Published: 25 August 2020

Authors: Jessica B. Badlam, MD David B. Badesch, MD Eric D. Austin, MD Raymond L. Benza, MD Wendy K. Chung, MD, PhD Harrison W. Farber, MD Kathy Feldkircher, PhD Adaani E. Frost, MD Abby D. Poms, RRT CCRP Katie A. Lutz, BS Michael W. Pauciulo, MBA Chang Yu, PhD William C. Nichols, PhD C. Gregory Elliott, MD on behalf of USPHSR Investigators

Source: This abstract has been sourced from NZ Respiratory Research Review Issue 195


    The treatment, genotyping, and phenotyping of patients with World Health Organization Group 1 pulmonary arterial hypertension (PAH) have evolved dramatically in the last decade.

    Research Question

    The United States Pulmonary Hypertension Scientific Registry was established as the first US PAH patient registry to investigate genetic information, reproductive histories, and environmental exposure data in a contemporary patient population.

    Study Design and Methods

    Investigators at 15 US centers enrolled consecutively screened adults diagnosed with Group 1 PAH who had enrolled in the National Biological Sample and Data Repository for PAH (PAH Biobank) within 5 years of a cardiac catheterization demonstrating qualifying hemodynamic criteria. Exposure and reproductive histories were collected by using a structured interview and questionnaire. The biobank provided genetic data.


    Between 2015 and 2018, a total of 499 of 979 eligible patients with clinical diagnoses of idiopathic PAH (IPAH) or familial PAH (n = 240 [48%]), associated PAH (APAH; n = 256 [51%]), or pulmonary venoocclusive disease/pulmonary capillary hemangiomatosis (n = 3 [1%]) enrolled. The mean age was 55.8 years, average BMI was 29.2 kg/m2, and 79% were women. Mean duration between symptom onset and diagnostic catheterization was 1.9 years. Sixty-six percent of patients were treated with more than one PAH medication at enrollment. Past use of prescription weight loss drugs (16%), recreational drugs (27%), and oral contraceptive pills (77%) was common. Women often reported miscarriage (37%), although PAH was rarely diagnosed within 6 months of pregnancy (1.9%). Results of genetic testing identified pathogenic or suspected pathogenic variants in 13% of patients, reclassifying 18% of IPAH patients and 5% of APAH patients to heritable PAH.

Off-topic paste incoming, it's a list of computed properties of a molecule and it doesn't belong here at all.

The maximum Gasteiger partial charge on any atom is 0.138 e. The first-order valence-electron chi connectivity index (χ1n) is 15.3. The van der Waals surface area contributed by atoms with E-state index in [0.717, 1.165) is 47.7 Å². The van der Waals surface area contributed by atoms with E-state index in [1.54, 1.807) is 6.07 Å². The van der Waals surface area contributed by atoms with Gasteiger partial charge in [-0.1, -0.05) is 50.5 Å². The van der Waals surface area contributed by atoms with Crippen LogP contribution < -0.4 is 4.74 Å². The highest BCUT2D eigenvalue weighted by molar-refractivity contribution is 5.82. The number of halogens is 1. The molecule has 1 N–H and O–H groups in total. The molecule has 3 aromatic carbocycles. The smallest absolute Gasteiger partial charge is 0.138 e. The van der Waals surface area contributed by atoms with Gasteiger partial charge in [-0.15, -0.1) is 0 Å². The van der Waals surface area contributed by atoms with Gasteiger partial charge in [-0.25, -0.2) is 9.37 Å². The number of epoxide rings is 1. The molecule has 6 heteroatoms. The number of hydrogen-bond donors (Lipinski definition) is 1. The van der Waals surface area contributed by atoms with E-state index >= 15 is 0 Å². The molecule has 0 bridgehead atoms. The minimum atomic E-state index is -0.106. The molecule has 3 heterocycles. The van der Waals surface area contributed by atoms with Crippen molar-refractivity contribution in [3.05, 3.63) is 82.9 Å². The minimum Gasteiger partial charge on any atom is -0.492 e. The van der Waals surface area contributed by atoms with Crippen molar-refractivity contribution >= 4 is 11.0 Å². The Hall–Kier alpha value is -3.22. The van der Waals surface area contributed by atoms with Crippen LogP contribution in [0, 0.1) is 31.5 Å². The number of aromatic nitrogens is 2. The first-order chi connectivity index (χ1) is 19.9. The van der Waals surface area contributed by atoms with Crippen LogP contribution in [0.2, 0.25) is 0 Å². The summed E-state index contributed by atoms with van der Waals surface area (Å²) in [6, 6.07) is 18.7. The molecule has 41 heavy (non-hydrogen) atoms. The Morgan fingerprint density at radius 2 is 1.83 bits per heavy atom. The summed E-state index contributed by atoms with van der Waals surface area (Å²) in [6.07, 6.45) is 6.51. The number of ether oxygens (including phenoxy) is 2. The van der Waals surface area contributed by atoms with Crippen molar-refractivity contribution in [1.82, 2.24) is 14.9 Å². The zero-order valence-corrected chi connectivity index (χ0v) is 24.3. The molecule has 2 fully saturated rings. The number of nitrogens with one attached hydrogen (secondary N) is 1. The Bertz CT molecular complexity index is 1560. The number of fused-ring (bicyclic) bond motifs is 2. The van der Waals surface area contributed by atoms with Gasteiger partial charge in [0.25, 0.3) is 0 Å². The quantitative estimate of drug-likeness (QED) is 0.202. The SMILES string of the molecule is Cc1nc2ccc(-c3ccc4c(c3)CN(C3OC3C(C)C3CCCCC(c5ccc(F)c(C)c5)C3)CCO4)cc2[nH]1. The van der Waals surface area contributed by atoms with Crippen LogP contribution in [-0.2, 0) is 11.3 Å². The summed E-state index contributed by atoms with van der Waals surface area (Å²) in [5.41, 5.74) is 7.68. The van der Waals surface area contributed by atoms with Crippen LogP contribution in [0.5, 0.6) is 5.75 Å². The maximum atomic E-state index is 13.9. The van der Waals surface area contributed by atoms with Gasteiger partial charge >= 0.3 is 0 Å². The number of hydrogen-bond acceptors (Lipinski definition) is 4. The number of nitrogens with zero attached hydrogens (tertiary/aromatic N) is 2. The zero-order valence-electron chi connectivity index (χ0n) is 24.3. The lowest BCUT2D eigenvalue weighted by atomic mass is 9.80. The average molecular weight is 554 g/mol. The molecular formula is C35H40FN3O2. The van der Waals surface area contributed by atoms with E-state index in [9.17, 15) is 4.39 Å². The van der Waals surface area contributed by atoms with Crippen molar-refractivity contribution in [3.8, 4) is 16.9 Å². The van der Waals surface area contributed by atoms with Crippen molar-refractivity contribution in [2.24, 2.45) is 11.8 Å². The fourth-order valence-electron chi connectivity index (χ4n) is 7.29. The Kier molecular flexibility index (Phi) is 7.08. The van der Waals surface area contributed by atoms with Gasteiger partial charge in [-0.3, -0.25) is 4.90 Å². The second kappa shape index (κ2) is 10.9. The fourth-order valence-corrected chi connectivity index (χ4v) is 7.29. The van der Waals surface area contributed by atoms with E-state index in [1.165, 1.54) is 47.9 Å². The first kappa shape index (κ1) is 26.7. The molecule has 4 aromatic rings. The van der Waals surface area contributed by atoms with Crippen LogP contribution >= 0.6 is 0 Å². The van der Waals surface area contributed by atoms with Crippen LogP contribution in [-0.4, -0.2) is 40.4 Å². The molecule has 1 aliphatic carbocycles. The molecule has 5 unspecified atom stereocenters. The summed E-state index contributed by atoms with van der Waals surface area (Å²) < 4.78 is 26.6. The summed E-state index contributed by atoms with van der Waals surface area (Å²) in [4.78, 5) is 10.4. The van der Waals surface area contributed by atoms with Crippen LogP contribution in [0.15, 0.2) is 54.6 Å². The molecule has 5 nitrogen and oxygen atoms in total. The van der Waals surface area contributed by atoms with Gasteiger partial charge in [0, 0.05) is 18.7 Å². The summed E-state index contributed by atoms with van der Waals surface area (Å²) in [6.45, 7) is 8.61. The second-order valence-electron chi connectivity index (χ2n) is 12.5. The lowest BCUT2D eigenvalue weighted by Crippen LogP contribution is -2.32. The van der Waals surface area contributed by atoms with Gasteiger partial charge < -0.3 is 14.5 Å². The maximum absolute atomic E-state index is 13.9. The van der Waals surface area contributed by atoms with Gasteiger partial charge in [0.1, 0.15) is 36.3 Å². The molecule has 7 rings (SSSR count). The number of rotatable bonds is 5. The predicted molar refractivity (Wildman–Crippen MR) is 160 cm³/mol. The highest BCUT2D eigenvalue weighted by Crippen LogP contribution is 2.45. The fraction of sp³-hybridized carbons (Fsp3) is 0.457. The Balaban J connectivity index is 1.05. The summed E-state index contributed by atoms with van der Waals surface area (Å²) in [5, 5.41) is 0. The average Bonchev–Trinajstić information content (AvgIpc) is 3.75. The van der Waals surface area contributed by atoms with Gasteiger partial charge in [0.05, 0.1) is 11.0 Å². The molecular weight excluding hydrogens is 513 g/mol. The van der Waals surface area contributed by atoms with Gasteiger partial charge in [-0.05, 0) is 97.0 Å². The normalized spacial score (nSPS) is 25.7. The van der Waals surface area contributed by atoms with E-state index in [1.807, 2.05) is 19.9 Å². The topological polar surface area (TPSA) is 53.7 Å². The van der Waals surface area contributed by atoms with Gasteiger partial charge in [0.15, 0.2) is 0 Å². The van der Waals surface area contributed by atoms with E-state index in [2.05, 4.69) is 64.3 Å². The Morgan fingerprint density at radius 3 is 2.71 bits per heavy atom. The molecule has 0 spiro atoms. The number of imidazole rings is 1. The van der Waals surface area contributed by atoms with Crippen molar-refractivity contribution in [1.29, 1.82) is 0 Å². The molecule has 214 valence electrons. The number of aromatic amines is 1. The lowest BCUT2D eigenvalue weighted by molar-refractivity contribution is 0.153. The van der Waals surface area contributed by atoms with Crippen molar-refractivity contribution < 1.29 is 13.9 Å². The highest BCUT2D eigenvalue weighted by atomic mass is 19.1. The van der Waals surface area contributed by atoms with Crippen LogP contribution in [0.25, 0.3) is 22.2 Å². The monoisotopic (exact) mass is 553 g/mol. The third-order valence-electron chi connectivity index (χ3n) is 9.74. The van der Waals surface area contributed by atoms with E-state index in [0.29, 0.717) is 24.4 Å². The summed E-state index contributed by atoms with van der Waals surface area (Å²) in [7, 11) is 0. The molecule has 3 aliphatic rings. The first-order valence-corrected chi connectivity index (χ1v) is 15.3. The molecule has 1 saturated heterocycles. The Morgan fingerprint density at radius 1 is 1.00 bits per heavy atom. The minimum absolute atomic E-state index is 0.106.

Patients with Group 1 PAH remain predominately middle-aged women diagnosed with IPAH or APAH. Delays in diagnosis of PAH persist. Treatment with combinations of PAH-targeted medications is more common than in the past. Women often report pregnancy complications, as well as exposure to anorexigens, oral contraceptives, and/or recreational drugs. Results of genetic tests frequently identify unsuspected heritable PAH.

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